What can a mechanical engineer do for a tech company?

career advice careers College mechanical engineering tech industry
By Sammy

The tech industry is seen as an attractive field. The good pay, flexible working hours, and stable job market all make landing a career in the tech job market tempting. But what if you have no background in computer science? What if your strongest skills lie in thermodynamics, heat transfer, mechanics of materials, and fluid mechanics?

In this blog, we will go over what a mechanical engineer can do in the tech industry. 

Many of the tech giants such as Google, Apple, Microsoft, and Meta have large teams that perform hardware design, in which mechanical engineers play a key role. For instance, mechanical engineers are responsible for ensuring the thermal reliability of integrated circuits. This includes simulation, analysis, and design of cooling schemes to dissipate heat, which requires expertise in thermodynamics and heat transfer. Such roles may also involve experimental work, such as the design of thermal tests to assess the efficacy of cooling solutions. The product design of electrical components is no different than traditional product design in that mechanical engineers are also responsible for creating design prototypes using CAD. Testing these prototypes involves applying knowledge in the mechanics of solids and fluids, where finite element and multi-physics simulations are commonly used to assess product reliability and optimize performance. Whether you are working on the reliability of an iPhone or a single computer chip, the equations governing mechanical behavior are the same, making the knowledge you learned in your mechanics of solids courses versatile. Outside product design, mechanical engineers are also employed in manufacturing and quality control of products.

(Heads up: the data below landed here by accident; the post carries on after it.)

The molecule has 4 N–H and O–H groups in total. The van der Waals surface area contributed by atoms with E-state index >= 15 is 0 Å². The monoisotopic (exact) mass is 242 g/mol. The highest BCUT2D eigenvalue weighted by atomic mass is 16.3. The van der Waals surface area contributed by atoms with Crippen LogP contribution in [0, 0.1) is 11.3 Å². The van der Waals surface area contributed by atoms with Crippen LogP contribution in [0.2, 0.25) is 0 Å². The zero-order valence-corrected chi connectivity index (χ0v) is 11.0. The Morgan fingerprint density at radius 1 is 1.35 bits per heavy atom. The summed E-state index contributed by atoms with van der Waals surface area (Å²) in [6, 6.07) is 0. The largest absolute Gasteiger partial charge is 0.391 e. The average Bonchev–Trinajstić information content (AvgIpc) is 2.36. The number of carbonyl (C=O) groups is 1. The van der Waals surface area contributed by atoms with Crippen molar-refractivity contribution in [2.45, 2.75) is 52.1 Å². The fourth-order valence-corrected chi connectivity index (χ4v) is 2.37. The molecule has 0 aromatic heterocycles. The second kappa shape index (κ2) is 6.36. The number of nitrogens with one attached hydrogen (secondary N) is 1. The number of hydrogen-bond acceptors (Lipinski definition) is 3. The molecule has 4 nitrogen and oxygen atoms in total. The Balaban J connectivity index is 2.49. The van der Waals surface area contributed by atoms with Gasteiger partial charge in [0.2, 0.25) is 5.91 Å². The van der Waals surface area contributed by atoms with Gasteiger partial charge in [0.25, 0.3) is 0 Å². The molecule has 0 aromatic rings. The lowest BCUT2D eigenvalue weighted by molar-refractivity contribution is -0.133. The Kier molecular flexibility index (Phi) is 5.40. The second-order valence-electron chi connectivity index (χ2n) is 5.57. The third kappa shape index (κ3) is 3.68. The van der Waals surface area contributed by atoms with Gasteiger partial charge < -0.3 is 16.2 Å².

For the past three years, I have been involved in the quality control of semiconductor devices. I perform stress and fracture analysis to ensure the devices have controlled warpages and are safe to use in products. Remarkably, doing well at the job requires no knowledge of a semiconductor device. The principles you learn in your mechanical engineering courses are general and can be applied to many systems. Don’t be afraid to look for jobs outside traditional mechanical engineering roles. 

Sammy is a 5th year PhD student at Harvard, where he is working on semiconductor reliability. He is passionate about education. He has helped teach multiple courses at Harvard and has mentored many high school students on research projects.


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